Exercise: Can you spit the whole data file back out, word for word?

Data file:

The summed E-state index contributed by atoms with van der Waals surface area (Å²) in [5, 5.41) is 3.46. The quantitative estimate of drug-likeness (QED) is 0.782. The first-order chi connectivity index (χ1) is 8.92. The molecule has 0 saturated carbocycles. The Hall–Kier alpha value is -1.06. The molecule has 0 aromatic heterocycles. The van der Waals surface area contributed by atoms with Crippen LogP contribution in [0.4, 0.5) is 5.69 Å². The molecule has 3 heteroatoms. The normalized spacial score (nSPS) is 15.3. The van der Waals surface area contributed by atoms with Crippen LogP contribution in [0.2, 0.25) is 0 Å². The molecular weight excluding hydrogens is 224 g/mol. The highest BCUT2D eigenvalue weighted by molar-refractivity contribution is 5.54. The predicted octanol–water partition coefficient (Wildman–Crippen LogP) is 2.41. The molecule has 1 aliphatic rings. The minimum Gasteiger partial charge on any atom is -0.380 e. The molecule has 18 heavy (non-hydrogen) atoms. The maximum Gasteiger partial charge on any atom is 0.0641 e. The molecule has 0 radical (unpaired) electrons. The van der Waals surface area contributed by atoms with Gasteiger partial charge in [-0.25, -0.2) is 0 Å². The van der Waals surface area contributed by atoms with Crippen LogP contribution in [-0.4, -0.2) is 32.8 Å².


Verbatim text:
The summed E-state index contributed by atoms with van der Waals surface area (Å²) in [5, 5.41) is 3.46. The quantitative estimate of drug-likeness (QED) is 0.782. The first-order chi connectivity index (χ1) is 8.92. The molecule has 0 saturated carbocycles. The Hall–Kier alpha value is -1.06. The molecule has 0 aromatic heterocycles. The van der Waals surface area contributed by atoms with Crippen LogP contribution in [0.4, 0.5) is 5.69 Å². The molecule has 3 heteroatoms. The normalized spacial score (nSPS) is 15.3. The van der Waals surface area contributed by atoms with Crippen LogP contribution in [0.2, 0.25) is 0 Å². The molecular weight excluding hydrogens is 224 g/mol. The highest BCUT2D eigenvalue weighted by molar-refractivity contribution is 5.54. The predicted octanol–water partition coefficient (Wildman–Crippen LogP) is 2.41. The molecule has 1 aliphatic rings. The minimum Gasteiger partial charge on any atom is -0.380 e. The molecule has 18 heavy (non-hydrogen) atoms. The maximum Gasteiger partial charge on any atom is 0.0641 e. The molecule has 0 radical (unpaired) electrons. The van der Waals surface area contributed by atoms with Gasteiger partial charge in [-0.25, -0.2) is 0 Å². The van der Waals surface area contributed by atoms with Crippen LogP contribution in [-0.4, -0.2) is 32.8 Å².